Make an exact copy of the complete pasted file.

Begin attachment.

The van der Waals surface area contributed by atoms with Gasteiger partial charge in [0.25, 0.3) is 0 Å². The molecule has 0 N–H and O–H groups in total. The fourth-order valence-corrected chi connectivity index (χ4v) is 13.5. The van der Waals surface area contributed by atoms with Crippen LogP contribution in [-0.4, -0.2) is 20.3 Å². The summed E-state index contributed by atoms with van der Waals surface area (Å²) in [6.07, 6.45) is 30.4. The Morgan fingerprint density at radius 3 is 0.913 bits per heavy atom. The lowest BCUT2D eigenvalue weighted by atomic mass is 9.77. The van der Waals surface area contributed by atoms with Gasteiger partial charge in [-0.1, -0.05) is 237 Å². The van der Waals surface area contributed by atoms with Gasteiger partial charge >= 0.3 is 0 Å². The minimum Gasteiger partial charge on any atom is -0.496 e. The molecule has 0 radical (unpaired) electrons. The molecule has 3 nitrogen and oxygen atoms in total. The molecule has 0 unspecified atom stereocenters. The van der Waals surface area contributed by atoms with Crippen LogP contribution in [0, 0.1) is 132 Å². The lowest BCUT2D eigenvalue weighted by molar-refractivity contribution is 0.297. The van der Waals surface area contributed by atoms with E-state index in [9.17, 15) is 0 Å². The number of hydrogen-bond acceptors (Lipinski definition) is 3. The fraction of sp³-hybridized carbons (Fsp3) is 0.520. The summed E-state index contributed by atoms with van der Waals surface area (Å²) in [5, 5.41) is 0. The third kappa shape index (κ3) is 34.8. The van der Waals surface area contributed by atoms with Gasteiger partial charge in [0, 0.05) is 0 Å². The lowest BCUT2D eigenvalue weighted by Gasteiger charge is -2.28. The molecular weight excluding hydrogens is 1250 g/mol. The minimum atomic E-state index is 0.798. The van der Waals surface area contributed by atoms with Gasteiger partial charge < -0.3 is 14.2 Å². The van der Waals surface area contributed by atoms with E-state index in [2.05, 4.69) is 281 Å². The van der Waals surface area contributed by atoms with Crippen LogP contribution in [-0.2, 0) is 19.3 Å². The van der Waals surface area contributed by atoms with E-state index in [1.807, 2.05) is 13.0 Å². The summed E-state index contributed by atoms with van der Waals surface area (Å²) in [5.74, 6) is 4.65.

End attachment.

The van der Waals surface area contributed by atoms with Gasteiger partial charge in [0.25, 0.3) is 0 Å². The molecule has 0 N–H and O–H groups in total. The fourth-order valence-corrected chi connectivity index (χ4v) is 13.5. The van der Waals surface area contributed by atoms with Crippen LogP contribution in [-0.4, -0.2) is 20.3 Å². The summed E-state index contributed by atoms with van der Waals surface area (Å²) in [6.07, 6.45) is 30.4. The Morgan fingerprint density at radius 3 is 0.913 bits per heavy atom. The lowest BCUT2D eigenvalue weighted by atomic mass is 9.77. The van der Waals surface area contributed by atoms with Gasteiger partial charge in [-0.1, -0.05) is 237 Å². The van der Waals surface area contributed by atoms with Gasteiger partial charge >= 0.3 is 0 Å². The minimum Gasteiger partial charge on any atom is -0.496 e. The molecule has 0 radical (unpaired) electrons. The molecule has 3 nitrogen and oxygen atoms in total. The molecule has 0 unspecified atom stereocenters. The van der Waals surface area contributed by atoms with Crippen LogP contribution in [0, 0.1) is 132 Å². The lowest BCUT2D eigenvalue weighted by molar-refractivity contribution is 0.297. The van der Waals surface area contributed by atoms with E-state index in [9.17, 15) is 0 Å². The number of hydrogen-bond acceptors (Lipinski definition) is 3. The fraction of sp³-hybridized carbons (Fsp3) is 0.520. The summed E-state index contributed by atoms with van der Waals surface area (Å²) in [5, 5.41) is 0. The third kappa shape index (κ3) is 34.8. The van der Waals surface area contributed by atoms with Gasteiger partial charge in [0, 0.05) is 0 Å². The lowest BCUT2D eigenvalue weighted by Gasteiger charge is -2.28. The molecular weight excluding hydrogens is 1250 g/mol. The minimum atomic E-state index is 0.798. The van der Waals surface area contributed by atoms with Gasteiger partial charge < -0.3 is 14.2 Å². The van der Waals surface area contributed by atoms with E-state index in [2.05, 4.69) is 281 Å². The van der Waals surface area contributed by atoms with Crippen LogP contribution in [-0.2, 0) is 19.3 Å². The van der Waals surface area contributed by atoms with E-state index in [1.807, 2.05) is 13.0 Å². The summed E-state index contributed by atoms with van der Waals surface area (Å²) in [5.74, 6) is 4.65.